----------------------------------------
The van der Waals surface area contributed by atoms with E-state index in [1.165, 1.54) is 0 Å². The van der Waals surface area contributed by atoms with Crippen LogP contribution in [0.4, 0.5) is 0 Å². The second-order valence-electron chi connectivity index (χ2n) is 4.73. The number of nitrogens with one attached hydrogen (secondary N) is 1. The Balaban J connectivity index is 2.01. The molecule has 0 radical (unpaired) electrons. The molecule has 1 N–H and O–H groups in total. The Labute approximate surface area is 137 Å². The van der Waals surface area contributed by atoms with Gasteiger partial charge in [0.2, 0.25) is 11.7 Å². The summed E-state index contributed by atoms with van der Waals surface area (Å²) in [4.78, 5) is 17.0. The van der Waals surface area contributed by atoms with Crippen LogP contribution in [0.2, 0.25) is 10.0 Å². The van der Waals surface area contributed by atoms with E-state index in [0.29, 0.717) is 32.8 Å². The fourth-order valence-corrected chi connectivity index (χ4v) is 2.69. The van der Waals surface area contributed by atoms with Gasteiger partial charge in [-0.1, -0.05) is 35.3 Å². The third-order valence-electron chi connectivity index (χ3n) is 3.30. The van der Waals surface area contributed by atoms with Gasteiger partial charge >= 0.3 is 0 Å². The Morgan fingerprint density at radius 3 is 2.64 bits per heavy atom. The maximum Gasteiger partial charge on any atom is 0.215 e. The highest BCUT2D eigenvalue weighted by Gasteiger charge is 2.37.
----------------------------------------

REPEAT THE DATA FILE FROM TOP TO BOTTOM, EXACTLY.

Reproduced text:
The van der Waals surface area contributed by atoms with E-state index in [1.165, 1.54) is 0 Å². The van der Waals surface area contributed by atoms with Crippen LogP contribution in [0.4, 0.5) is 0 Å². The second-order valence-electron chi connectivity index (χ2n) is 4.73. The number of nitrogens with one attached hydrogen (secondary N) is 1. The Balaban J connectivity index is 2.01. The molecule has 0 radical (unpaired) electrons. The molecule has 1 N–H and O–H groups in total. The Labute approximate surface area is 137 Å². The van der Waals surface area contributed by atoms with Gasteiger partial charge in [0.2, 0.25) is 11.7 Å². The summed E-state index contributed by atoms with van der Waals surface area (Å²) in [4.78, 5) is 17.0. The van der Waals surface area contributed by atoms with Crippen LogP contribution in [0.2, 0.25) is 10.0 Å². The van der Waals surface area contributed by atoms with E-state index in [0.29, 0.717) is 32.8 Å². The fourth-order valence-corrected chi connectivity index (χ4v) is 2.69. The van der Waals surface area contributed by atoms with Gasteiger partial charge in [-0.1, -0.05) is 35.3 Å². The third-order valence-electron chi connectivity index (χ3n) is 3.30. The van der Waals surface area contributed by atoms with Gasteiger partial charge >= 0.3 is 0 Å². The Morgan fingerprint density at radius 3 is 2.64 bits per heavy atom. The maximum Gasteiger partial charge on any atom is 0.215 e. The highest BCUT2D eigenvalue weighted by Gasteiger charge is 2.37.